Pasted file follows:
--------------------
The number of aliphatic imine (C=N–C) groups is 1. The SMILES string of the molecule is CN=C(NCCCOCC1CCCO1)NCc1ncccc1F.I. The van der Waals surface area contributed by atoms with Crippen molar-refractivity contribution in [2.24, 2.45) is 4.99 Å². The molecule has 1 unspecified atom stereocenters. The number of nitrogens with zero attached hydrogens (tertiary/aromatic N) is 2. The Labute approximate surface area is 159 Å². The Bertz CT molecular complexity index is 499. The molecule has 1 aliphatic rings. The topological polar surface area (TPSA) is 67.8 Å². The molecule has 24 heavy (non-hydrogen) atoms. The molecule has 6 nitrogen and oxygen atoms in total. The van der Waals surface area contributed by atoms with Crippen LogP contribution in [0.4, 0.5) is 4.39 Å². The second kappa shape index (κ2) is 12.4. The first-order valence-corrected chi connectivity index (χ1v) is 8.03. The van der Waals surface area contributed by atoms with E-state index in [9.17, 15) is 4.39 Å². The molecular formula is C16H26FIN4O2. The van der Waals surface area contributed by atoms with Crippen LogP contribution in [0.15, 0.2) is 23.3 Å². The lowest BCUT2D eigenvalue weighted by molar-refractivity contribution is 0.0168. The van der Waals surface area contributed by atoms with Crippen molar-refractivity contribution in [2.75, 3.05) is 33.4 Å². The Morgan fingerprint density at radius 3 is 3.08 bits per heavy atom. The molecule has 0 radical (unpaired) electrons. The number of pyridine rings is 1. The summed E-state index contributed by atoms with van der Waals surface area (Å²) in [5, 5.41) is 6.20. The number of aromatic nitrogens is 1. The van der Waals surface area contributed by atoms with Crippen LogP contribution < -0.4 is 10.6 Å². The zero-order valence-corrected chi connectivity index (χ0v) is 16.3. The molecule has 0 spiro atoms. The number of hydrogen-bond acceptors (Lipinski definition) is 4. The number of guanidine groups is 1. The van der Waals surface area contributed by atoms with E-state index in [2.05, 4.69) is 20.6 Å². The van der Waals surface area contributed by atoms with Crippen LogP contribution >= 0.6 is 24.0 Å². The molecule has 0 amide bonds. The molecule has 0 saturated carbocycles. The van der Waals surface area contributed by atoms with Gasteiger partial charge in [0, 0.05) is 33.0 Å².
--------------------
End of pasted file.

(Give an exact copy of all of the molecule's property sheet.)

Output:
The number of aliphatic imine (C=N–C) groups is 1. The SMILES string of the molecule is CN=C(NCCCOCC1CCCO1)NCc1ncccc1F.I. The van der Waals surface area contributed by atoms with Crippen molar-refractivity contribution in [2.24, 2.45) is 4.99 Å². The molecule has 1 unspecified atom stereocenters. The number of nitrogens with zero attached hydrogens (tertiary/aromatic N) is 2. The Labute approximate surface area is 159 Å². The Bertz CT molecular complexity index is 499. The molecule has 1 aliphatic rings. The topological polar surface area (TPSA) is 67.8 Å². The molecule has 24 heavy (non-hydrogen) atoms. The molecule has 6 nitrogen and oxygen atoms in total. The van der Waals surface area contributed by atoms with Crippen LogP contribution in [0.4, 0.5) is 4.39 Å². The second kappa shape index (κ2) is 12.4. The first-order valence-corrected chi connectivity index (χ1v) is 8.03. The van der Waals surface area contributed by atoms with E-state index in [9.17, 15) is 4.39 Å². The molecular formula is C16H26FIN4O2. The van der Waals surface area contributed by atoms with Crippen LogP contribution in [0.15, 0.2) is 23.3 Å². The lowest BCUT2D eigenvalue weighted by molar-refractivity contribution is 0.0168. The van der Waals surface area contributed by atoms with Crippen molar-refractivity contribution in [2.75, 3.05) is 33.4 Å². The Morgan fingerprint density at radius 3 is 3.08 bits per heavy atom. The molecule has 0 radical (unpaired) electrons. The number of pyridine rings is 1. The summed E-state index contributed by atoms with van der Waals surface area (Å²) in [5, 5.41) is 6.20. The number of aromatic nitrogens is 1. The van der Waals surface area contributed by atoms with Crippen LogP contribution < -0.4 is 10.6 Å². The zero-order valence-corrected chi connectivity index (χ0v) is 16.3. The molecule has 0 spiro atoms. The number of hydrogen-bond acceptors (Lipinski definition) is 4. The number of guanidine groups is 1. The van der Waals surface area contributed by atoms with E-state index in [2.05, 4.69) is 20.6 Å². The van der Waals surface area contributed by atoms with Crippen LogP contribution >= 0.6 is 24.0 Å². The molecule has 0 amide bonds. The molecule has 0 saturated carbocycles. The van der Waals surface area contributed by atoms with Gasteiger partial charge in [0, 0.05) is 33.0 Å².